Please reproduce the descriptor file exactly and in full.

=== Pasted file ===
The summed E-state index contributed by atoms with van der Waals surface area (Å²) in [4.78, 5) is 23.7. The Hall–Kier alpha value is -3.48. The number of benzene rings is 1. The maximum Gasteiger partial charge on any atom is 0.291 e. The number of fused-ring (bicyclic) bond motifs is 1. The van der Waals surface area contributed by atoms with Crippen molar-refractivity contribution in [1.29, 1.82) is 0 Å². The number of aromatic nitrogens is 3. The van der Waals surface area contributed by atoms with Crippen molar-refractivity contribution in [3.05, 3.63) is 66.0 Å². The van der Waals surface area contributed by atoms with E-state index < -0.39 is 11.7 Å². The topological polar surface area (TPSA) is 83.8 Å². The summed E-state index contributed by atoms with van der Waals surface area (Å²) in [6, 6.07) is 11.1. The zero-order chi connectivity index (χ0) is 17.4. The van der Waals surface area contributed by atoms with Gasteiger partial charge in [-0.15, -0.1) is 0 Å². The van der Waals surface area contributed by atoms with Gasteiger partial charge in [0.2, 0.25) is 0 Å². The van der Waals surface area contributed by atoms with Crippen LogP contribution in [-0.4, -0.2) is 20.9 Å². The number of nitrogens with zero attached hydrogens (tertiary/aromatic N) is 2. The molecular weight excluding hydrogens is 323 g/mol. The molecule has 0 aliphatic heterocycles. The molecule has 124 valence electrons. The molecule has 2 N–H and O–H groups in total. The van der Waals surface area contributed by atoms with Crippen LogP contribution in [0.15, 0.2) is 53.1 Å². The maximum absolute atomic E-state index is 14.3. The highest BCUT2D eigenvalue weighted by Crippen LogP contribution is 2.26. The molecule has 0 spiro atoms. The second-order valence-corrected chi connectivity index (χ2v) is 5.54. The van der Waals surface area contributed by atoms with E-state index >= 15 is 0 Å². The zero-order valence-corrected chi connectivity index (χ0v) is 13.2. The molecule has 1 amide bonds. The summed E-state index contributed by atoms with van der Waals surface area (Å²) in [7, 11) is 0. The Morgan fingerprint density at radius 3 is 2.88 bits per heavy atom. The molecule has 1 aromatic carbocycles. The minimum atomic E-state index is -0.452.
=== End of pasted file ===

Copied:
The summed E-state index contributed by atoms with van der Waals surface area (Å²) in [4.78, 5) is 23.7. The Hall–Kier alpha value is -3.48. The number of benzene rings is 1. The maximum Gasteiger partial charge on any atom is 0.291 e. The number of fused-ring (bicyclic) bond motifs is 1. The van der Waals surface area contributed by atoms with Crippen molar-refractivity contribution in [1.29, 1.82) is 0 Å². The number of aromatic nitrogens is 3. The van der Waals surface area contributed by atoms with Crippen molar-refractivity contribution in [3.05, 3.63) is 66.0 Å². The van der Waals surface area contributed by atoms with E-state index < -0.39 is 11.7 Å². The topological polar surface area (TPSA) is 83.8 Å². The summed E-state index contributed by atoms with van der Waals surface area (Å²) in [6, 6.07) is 11.1. The zero-order chi connectivity index (χ0) is 17.4. The van der Waals surface area contributed by atoms with Gasteiger partial charge in [-0.15, -0.1) is 0 Å². The van der Waals surface area contributed by atoms with Gasteiger partial charge in [0.2, 0.25) is 0 Å². The van der Waals surface area contributed by atoms with Crippen LogP contribution in [-0.4, -0.2) is 20.9 Å². The number of nitrogens with zero attached hydrogens (tertiary/aromatic N) is 2. The molecular weight excluding hydrogens is 323 g/mol. The molecule has 0 aliphatic heterocycles. The molecule has 124 valence electrons. The molecule has 2 N–H and O–H groups in total. The van der Waals surface area contributed by atoms with Crippen LogP contribution in [0.15, 0.2) is 53.1 Å². The maximum absolute atomic E-state index is 14.3. The highest BCUT2D eigenvalue weighted by Crippen LogP contribution is 2.26. The molecule has 0 spiro atoms. The second-order valence-corrected chi connectivity index (χ2v) is 5.54. The van der Waals surface area contributed by atoms with E-state index >= 15 is 0 Å². The zero-order valence-corrected chi connectivity index (χ0v) is 13.2. The molecule has 1 amide bonds. The summed E-state index contributed by atoms with van der Waals surface area (Å²) in [7, 11) is 0. The Morgan fingerprint density at radius 3 is 2.88 bits per heavy atom. The molecule has 1 aromatic carbocycles. The minimum atomic E-state index is -0.452.